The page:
In this blog we learn about how Chicago actor Molly Wagner got her inspiration for adapting A Christmas Carol for Ignite Theatre, an interactive and immersive passion project that debuts in December.

Every December, for as long as I can remember, I would find a little red book sitting on my dad’s bedside table. It was his own private tradition– to read Charles Dickens’ beloved classic A Christmas Carol every holiday season. How anyone could read the same book every year without getting bored was beyond me. My only exposure to A Christmas Carol was The Muppet’s version– and while I loved The Muppets, I really didn’t care that much about a grumpy old man named Ebeneezer Scrooge.

 

It wasn’t until my junior year of college, sitting backstage watching Ball State University’s production of A Christmas Carol, when I realized that the magic of the story has very little to do with Ebeneezer Scrooge. Watching the pure joy and frivolity at the home of Scrooge’s nephew filled me with such a sense of wonder and merriment that I immediately read my dad’s copy and understood that Dickens wasn’t writing about an old curmudgeon, but about all of the people in his life who kept the spirit of love, warmth and companionship alive in their hearts, even during the coldest of months. I knew then, that I had to bring this story to a life in a way that an audience can experience in a way more engaging than looking at words on a book or sitting in a dark theatre.

 

I mulled the idea around for years and when I revisited the story this September I finally sat down with my dad’s weathered copy and my laptop and devised a way to bring A Christmas Carol to life. I created this new adaptation with the idea that I wanted the audience to be able to dance at the Fezziwigs ball, play games with Scrooge’s nephew and share hot cocoa with Tiny Tim. And after it was all written, I thought “now what?”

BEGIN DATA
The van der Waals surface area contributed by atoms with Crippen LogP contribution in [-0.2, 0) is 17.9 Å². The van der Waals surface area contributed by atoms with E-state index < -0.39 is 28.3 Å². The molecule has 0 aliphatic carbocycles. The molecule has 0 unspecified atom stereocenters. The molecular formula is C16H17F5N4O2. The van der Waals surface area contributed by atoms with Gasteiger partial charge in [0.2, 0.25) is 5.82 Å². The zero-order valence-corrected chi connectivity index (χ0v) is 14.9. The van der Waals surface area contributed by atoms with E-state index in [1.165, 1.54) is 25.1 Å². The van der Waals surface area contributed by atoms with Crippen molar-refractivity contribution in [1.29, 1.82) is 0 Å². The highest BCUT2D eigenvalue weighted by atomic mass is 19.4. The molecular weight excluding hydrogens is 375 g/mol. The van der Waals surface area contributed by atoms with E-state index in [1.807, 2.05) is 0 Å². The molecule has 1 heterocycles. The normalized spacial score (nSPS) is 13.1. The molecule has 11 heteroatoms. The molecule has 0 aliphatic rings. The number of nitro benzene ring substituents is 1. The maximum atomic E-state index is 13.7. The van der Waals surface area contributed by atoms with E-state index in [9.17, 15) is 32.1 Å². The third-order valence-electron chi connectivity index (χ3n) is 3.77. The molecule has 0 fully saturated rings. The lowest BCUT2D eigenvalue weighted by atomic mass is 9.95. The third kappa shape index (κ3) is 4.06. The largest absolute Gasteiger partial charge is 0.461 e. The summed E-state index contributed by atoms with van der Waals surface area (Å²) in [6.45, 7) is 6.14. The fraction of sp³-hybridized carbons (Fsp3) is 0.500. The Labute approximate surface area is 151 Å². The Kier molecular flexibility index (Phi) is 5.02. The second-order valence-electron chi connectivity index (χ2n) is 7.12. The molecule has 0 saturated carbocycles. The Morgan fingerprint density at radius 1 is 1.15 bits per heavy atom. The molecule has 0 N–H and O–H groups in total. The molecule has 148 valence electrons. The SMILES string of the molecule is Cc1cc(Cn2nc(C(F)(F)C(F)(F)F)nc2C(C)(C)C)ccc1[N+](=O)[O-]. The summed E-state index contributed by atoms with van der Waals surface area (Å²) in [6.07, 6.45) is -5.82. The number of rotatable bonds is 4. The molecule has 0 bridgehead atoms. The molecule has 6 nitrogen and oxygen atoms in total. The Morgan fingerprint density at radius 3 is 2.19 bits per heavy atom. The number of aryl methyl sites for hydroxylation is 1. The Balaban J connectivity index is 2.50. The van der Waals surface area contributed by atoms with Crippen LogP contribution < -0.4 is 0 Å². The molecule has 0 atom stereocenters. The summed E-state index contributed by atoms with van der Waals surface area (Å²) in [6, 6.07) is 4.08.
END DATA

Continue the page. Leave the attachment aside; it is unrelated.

That’s when a little holiday magic came early to me in the form of a woman named Tehilla Newman. In early October I was discussing my concept with a friend at an audition and lamenting the fact that I had no idea how I would be able to bring a production of this scale to fruition.

 

“Excuse me.” Turning around, I found myself face to face with a woman who absolutely exuded energy and vivacity. “I couldn’t help but overhear your Christmas Carol idea. I happen to work for a company that is actually looking to produce a show for the holidays and this project sounds like a perfect fit.”

 

She handed me a bright pink business card with a sock monkey jumping on a pogo stick, and the name “Catalyst Ranch” in bold lettering. The next couple of weeks were a whirlwind of emails and meetings–bouncing ideas off of one another and growing more and more excited about the project with each passing day. It was miraculous to find, by mere happenstance, someone who was as excited about creating a unique theatrical experience as I was, and the setting of Catalyst Ranch couldn’t have been more perfect! Once I stepped into the space on Randolph Street  I was greeted by friendly, eager faces and a jolt of energy that seemed to vibrate off the brightly colored walls. Each room, nook and cranny was filled with an assortment of unique and creative seating areas and knick-knacks. The sheer individuality of the entire space told me that together we were going to be able to create something truly new and magical.

Molly Wagner Headshot